The Power of Friendship

How many friends do you have?

No really, how many friends do you have? Like actual friends, not just people you know. Not your Facebook friends, not your Instagram followers, not your Snapchat friends. Like real friends.

Here’s another question: How do you know if someone is actually your friend?

In a world where people are accused of being fraud or phony on a daily basis, doesn’t it get hard to know who really is your friend? I was asked this question today;

“How do you tell the real friends from the fake ones?”

My answer was simple,

“Real friends are willing to give you everything, while asking for nothing in return.”

But what if someone gives you their onion rings because they hate onions, and don’t ask you for your french fries? Is that a friend? Thankfully, the nature of friendship runs much deeper than onion rings and fries.

Often times we struggle with making time for friends. We find it difficult to create a work-life balance that is beneficial to both the social and professional aspects of our lives. Such difficulty often results in a feeling of guilt. Guilt for not “making enough time” for our friends. Guilt for being “too caught up in life”. For some of us, this guilt might even lead to uncertainty.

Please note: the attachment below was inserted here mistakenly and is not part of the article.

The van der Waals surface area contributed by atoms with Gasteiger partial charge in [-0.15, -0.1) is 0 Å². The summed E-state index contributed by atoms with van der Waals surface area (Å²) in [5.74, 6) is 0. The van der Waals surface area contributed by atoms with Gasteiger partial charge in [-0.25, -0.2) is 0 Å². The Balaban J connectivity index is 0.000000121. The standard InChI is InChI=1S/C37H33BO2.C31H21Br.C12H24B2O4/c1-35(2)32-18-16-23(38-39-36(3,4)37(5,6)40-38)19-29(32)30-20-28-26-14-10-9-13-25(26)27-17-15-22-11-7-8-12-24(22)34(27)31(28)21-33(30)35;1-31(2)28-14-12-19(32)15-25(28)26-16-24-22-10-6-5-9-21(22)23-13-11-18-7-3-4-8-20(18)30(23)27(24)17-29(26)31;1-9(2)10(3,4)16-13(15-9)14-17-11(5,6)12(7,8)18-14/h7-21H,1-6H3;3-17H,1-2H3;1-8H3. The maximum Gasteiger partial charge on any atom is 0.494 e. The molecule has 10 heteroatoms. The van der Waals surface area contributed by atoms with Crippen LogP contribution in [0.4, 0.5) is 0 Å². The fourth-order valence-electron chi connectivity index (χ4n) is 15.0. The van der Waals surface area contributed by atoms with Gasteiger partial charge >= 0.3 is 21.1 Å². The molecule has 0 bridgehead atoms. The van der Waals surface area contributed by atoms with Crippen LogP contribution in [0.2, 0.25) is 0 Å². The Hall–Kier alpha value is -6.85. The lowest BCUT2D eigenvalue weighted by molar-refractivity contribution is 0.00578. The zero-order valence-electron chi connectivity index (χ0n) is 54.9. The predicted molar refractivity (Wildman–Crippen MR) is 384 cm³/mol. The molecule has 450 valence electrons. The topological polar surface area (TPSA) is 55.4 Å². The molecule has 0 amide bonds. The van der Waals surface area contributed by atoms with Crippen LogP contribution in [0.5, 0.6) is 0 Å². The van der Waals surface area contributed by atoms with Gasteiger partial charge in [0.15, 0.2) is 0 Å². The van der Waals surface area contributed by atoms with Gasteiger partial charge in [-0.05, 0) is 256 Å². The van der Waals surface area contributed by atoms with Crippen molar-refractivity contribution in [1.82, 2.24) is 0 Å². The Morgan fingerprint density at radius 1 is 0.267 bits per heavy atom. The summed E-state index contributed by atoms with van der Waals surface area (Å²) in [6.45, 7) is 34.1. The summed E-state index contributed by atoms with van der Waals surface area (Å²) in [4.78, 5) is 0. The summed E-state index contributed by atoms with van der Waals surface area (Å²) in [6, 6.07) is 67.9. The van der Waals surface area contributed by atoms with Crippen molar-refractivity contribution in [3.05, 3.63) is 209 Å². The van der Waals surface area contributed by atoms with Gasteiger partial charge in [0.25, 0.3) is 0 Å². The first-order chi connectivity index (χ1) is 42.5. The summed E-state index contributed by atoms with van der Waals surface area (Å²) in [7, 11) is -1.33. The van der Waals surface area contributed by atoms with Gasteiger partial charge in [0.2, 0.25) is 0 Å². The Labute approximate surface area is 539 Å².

“If Joe and Sally think I’m working too much, then maybe this isn’t what I should be spending my time doing.”

It’s real easy to feel the pressure of expectations put forth by our friends. Friday’s are for movies, Saturday’s are for watching the game, Sunday’s are for laying around on the beach, and any other way to spend your time is absolute nonsense.

I wanna take you back to my answer to the question I was asked today,

“Real friends are willing to give you everything, and will ask for nothing in return.”

So is the person that is asking you to put aside everything you are working towards to do the things THEY want to do really your friend?

Now don’t get me wrong, I’m not saying everyone should just submit to what we want to do. Or that we should impose our will on others simply because they should listen to us because we’re friends. But the real friends in our lives will understand that we’ve got things to do. We have priorities. We might have things to do that just can’t wait. We might (dare I say it) have something more important things to do than watch a movie on a Friday night.

So take a look around you. Are you surrounding yourself with real friends? Are you surrounding yourself with people that make you want to be better? Are you surrounding yourself with people that make you happy to be doing what you’re doing? Or are your surrounding yourself with people that make you feel bad for the things you’re doing. Are the friendships in your life pushing you to be better? Or are they making you question your life decisions? Friendship is one of the most important and invaluable things we as humans have access to. Make sure you’re putting it to use in the best way possible.